Browse Results For:
The Raffles Collection of Malay Letters (1780-1824), A Descriptive Account with Notes and Translation
Letters of Sincerity is a study in the traditional Malay art of letter writing. The work is based on the Raffles collection of Malay letters first discovered in Aviemore, Scotland, in November 1970. In this book Ahmat Adam provides a transcription form the original Jawi, into Rumi script of a series of letters sent to Stamford Raffles mostly around 1810 and 1811 by rulers of regional Malay polities. He also provides a translation into English, and supplementary notes, which set the letters in the context of the times, and explain the issues which they raise. In the course of this he additionally povides a detailed guide to the intricacies of Malay-Islamic dating which was in use at that time in the Malay-Indonesian world. His study on this aspect of Malay culture is the first to link Malay dating with Sufism.
Artistry, Imagination, and History in a Peasant Village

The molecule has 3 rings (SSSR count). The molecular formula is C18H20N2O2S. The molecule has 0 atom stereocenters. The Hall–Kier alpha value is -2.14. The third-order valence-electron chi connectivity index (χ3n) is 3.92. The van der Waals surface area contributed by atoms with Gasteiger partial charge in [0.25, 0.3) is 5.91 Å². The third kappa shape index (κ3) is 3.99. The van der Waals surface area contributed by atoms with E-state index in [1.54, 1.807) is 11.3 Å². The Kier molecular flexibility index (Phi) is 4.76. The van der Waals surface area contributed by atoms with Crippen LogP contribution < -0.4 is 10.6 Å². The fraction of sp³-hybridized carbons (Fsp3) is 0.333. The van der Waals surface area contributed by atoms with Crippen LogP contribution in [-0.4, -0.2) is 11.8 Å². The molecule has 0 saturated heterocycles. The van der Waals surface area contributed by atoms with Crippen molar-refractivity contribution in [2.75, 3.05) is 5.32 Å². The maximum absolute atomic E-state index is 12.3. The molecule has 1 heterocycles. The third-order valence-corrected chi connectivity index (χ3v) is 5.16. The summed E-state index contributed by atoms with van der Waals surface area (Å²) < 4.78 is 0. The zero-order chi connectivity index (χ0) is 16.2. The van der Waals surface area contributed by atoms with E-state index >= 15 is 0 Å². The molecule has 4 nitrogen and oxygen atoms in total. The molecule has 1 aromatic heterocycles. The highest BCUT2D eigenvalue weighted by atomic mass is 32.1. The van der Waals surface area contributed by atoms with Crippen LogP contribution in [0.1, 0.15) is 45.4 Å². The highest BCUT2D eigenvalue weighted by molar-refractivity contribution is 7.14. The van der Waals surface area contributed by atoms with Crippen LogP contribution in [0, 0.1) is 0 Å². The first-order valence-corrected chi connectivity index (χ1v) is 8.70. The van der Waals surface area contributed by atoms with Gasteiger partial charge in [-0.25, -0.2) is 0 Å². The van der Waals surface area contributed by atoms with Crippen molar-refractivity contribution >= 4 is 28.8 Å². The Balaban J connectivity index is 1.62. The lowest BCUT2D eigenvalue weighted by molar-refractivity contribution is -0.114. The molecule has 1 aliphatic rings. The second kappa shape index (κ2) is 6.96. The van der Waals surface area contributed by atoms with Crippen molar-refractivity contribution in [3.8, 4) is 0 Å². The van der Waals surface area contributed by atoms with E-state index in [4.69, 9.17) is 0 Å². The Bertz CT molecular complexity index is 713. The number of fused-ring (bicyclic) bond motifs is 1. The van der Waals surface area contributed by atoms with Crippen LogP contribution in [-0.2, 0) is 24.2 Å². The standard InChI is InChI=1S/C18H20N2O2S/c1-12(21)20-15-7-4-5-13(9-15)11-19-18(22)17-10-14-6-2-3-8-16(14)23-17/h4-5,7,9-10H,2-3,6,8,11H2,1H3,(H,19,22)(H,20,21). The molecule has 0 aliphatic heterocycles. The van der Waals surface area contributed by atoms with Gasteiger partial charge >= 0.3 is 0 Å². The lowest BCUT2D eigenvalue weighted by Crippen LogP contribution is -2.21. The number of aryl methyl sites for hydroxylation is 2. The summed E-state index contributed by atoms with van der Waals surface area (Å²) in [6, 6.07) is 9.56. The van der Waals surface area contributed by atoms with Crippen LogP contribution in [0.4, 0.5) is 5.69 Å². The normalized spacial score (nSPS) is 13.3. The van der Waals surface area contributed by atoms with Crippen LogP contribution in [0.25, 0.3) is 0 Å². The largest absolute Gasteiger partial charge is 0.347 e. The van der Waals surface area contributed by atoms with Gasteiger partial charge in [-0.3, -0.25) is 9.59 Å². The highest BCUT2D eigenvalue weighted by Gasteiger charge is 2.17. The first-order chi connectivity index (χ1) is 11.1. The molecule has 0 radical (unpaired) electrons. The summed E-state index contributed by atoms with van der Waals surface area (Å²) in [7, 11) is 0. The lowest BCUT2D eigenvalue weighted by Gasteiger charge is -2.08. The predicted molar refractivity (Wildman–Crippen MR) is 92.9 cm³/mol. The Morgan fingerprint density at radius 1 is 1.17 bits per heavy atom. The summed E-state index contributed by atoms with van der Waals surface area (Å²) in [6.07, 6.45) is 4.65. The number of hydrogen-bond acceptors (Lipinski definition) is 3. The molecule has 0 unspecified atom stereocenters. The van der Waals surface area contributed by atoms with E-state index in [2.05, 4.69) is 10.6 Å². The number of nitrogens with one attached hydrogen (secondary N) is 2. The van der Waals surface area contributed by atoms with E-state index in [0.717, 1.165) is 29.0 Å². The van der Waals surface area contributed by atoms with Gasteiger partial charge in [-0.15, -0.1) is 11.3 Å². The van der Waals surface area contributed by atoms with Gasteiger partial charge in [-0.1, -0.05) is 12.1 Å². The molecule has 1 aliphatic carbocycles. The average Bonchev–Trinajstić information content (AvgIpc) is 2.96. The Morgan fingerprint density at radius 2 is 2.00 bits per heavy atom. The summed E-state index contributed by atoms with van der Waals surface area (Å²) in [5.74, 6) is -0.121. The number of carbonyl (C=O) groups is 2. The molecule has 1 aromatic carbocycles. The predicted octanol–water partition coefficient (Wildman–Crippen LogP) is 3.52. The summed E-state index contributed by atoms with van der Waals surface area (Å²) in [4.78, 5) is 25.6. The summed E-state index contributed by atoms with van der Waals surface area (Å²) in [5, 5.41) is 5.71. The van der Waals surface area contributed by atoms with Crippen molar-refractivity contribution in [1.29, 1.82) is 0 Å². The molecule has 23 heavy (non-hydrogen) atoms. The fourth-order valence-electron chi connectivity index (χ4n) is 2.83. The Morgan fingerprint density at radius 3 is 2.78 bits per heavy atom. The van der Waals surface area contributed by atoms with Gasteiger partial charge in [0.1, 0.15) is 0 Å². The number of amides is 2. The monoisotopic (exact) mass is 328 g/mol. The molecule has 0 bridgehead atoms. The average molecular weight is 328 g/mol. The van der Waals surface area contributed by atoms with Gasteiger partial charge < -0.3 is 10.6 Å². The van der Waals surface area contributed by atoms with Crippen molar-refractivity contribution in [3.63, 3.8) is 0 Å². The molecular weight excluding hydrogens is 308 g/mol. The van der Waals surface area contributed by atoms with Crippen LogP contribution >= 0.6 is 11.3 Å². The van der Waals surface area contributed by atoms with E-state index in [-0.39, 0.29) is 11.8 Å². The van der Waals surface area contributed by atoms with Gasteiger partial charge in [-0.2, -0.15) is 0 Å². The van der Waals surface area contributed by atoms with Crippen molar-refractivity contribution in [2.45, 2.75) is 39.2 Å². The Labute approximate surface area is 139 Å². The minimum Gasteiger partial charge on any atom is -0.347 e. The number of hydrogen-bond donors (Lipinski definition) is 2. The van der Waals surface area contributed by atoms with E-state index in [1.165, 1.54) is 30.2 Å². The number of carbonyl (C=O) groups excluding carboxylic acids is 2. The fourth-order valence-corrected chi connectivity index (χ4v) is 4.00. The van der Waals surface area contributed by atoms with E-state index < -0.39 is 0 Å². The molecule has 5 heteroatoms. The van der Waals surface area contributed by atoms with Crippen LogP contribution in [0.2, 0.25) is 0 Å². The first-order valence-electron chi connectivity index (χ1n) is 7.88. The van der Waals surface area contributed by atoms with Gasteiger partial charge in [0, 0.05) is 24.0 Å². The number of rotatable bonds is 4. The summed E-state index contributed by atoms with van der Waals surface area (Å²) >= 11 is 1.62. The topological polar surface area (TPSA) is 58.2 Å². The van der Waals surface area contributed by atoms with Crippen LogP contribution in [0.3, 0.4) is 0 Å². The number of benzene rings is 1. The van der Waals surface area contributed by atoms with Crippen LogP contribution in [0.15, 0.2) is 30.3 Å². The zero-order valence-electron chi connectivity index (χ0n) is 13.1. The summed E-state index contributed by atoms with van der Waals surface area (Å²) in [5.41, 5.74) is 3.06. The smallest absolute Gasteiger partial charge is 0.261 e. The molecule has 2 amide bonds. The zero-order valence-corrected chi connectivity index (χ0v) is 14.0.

Should a temple be seen as a work of art, its carvers as artists, its worshipers as art critics and patrons? What is a temple (and its art) to the people who make and use it? Noted anthropologist Hildred Geertz attempts to answer these and other questions in this unique look at transformations in material culture and social relations over time in a village temple in Bali. Throughout Geertz offers insightful glimpses into what the statues, structures, and designs of Pura Désa Batuan convey to those who worship there, deepening our understanding of how a village community evaluates workmanship and imagery. Following an introduction to the temple and villagers of Batuan, Geertz explores the problematics of the Western concept of "art" as a guiding framework in research. She goes on to outline the many different kinds of work—ideational as well as physical—undertaken in connection with the temple and the social institutions that enable, constrain, and motivate their creation. Finally, the "art-works" themselves are presented, set within the intricate sociocultural contexts of their making. Using the history of Batuan as the main framework for discussing each piece, Geertz looks at the carvings from the perspective of their makers, each generation occupying a different social situation. She confronts concepts such as "aesthetics," "representation," "sacredness," and "universality" and the dilemmas they create in field research and ethnographic writing. Recent temple carvings from the tumultuous and complex period that followed the expulsion of the Dutch and the increasing globalization and commercialization of Balinese society demonstrate yet again that any anthropology of art must also be historical.